What can be done when a group of intelligent and resourceful senior leaders appear stuck in a conflict-strewn deadlocked rut rather than functioning creatively and productively as a team? In an accurate observation, Gestalt consultant Herb Stevenson notes: “You cannot create real teams by convening a set of people and calling them a team.”

Recognising that team creation has been omitted at the outset isn’t a reason to cry over spilt milk. While it makes a good deal of sense for leaders to ensure from the start that they’re selecting people who can work collaboratively together, a group, even a dysfunctional one, can be invited to engage in the process of forming and brainstorming at any point.

When I’m team coaching in situations like these, I begin at the beginning: I invite members to (re)form and brainstorm around what the team’s purpose should be. This really needs to be very clearly articulated and the leader’s contribution – what he or she intended for the team – can be valuably restated anew here.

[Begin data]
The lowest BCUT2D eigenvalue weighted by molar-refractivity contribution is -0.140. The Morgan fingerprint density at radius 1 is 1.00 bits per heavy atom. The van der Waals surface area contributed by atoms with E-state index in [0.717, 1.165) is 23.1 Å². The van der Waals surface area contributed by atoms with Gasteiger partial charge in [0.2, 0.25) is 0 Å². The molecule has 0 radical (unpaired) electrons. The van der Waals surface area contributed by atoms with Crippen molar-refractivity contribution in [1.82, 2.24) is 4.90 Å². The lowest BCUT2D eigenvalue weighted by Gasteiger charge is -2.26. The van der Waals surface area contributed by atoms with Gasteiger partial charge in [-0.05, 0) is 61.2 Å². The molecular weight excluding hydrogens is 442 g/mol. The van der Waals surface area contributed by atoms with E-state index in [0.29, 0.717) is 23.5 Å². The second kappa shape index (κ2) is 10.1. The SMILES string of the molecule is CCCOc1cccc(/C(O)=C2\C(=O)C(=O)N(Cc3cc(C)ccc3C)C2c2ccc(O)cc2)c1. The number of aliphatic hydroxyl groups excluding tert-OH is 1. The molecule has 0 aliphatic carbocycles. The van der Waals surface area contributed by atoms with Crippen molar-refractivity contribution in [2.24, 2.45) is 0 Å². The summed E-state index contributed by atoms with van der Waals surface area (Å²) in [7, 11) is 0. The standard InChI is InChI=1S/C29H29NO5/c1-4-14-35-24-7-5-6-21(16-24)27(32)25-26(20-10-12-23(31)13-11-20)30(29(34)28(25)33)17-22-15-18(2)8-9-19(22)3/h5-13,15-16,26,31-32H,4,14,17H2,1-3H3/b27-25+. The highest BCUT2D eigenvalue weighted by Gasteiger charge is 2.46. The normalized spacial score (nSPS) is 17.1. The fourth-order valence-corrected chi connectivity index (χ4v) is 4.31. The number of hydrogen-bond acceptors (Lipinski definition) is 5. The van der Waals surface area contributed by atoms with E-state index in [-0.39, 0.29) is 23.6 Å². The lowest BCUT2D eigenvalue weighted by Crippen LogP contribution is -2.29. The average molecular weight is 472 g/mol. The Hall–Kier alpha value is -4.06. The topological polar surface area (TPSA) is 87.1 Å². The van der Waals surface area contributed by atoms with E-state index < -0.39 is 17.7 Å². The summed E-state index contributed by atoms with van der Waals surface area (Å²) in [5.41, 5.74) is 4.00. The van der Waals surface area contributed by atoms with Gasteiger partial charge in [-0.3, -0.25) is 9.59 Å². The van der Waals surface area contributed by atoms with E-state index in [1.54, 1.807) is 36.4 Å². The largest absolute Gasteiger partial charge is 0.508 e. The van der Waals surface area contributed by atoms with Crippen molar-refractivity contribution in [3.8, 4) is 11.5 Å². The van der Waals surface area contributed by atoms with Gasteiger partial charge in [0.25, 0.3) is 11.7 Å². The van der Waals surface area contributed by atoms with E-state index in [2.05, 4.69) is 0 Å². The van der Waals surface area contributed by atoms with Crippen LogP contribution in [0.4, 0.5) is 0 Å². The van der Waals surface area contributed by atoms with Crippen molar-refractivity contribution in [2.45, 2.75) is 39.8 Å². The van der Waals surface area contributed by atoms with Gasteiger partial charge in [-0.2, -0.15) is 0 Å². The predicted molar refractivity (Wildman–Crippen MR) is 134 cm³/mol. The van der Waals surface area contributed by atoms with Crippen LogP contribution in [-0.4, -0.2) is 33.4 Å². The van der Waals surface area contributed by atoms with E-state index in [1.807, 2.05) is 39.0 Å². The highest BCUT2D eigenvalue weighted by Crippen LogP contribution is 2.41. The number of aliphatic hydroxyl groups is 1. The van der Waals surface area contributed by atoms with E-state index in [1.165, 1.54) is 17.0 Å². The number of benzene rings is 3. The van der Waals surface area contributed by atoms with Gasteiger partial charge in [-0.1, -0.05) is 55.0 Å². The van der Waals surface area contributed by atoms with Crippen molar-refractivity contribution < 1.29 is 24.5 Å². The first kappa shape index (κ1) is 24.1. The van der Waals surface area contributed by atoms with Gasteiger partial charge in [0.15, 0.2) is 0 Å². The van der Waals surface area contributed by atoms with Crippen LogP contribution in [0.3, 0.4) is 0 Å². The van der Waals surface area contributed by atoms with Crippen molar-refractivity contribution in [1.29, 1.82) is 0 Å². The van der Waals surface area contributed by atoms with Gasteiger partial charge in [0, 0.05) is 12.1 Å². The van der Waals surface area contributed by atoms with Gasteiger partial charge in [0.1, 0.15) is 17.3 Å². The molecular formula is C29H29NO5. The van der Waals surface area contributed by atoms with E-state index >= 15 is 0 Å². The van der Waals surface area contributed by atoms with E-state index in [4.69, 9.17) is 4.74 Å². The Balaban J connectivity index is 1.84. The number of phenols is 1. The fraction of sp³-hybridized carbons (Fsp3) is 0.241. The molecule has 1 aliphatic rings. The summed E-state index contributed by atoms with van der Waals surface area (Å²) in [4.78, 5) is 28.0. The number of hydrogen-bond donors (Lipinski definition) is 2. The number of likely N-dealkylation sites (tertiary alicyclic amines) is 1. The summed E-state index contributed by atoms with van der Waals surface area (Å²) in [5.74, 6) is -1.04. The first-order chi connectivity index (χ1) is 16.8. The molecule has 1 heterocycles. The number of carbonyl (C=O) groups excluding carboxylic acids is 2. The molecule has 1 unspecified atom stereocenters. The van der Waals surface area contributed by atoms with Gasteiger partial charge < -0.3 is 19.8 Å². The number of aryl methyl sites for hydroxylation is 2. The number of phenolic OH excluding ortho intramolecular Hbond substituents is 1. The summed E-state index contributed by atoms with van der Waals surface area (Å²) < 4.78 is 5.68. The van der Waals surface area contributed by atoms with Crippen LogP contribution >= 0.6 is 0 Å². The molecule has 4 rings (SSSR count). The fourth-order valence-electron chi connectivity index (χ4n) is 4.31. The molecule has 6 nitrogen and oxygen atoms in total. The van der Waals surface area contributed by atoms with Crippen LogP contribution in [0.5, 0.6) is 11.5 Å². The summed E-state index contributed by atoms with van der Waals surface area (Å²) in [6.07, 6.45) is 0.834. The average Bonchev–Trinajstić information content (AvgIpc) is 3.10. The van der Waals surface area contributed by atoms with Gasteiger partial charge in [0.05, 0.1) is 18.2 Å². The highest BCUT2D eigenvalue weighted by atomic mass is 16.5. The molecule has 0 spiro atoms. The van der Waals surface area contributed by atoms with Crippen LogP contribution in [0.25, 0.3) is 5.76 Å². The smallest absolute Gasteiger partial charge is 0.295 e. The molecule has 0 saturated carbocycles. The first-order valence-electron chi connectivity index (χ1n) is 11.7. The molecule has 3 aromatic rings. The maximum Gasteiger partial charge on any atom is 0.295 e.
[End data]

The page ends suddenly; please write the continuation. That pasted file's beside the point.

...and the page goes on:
The forming process that occurs when members begin to free associate around a team’s purpose begins to facilitate the emergence of a more coherent team identity – a sense of “us.” All too often, dysfunctional teams have never established their purpose and identity. While it’s best done at the outset, the beginning phase encourages new formation even in formerly stagnant teams.

With purpose and identity more clearly established, it’s possible to move on to the middle phase. This is when the new sense of “us” can be harnessed to inquire which behaviours and structures aren’t working – and to devise new, agreed upon alternatives (including the ditching of any bad behaviour from the past).

To end, I recommend a review session to get a handle on how the reformed team is performing over time (at the end of a fiscal period, perhaps). When teams look back candidly at their successes and failures, they’re engaging in a type of action that will help them continue to develop.

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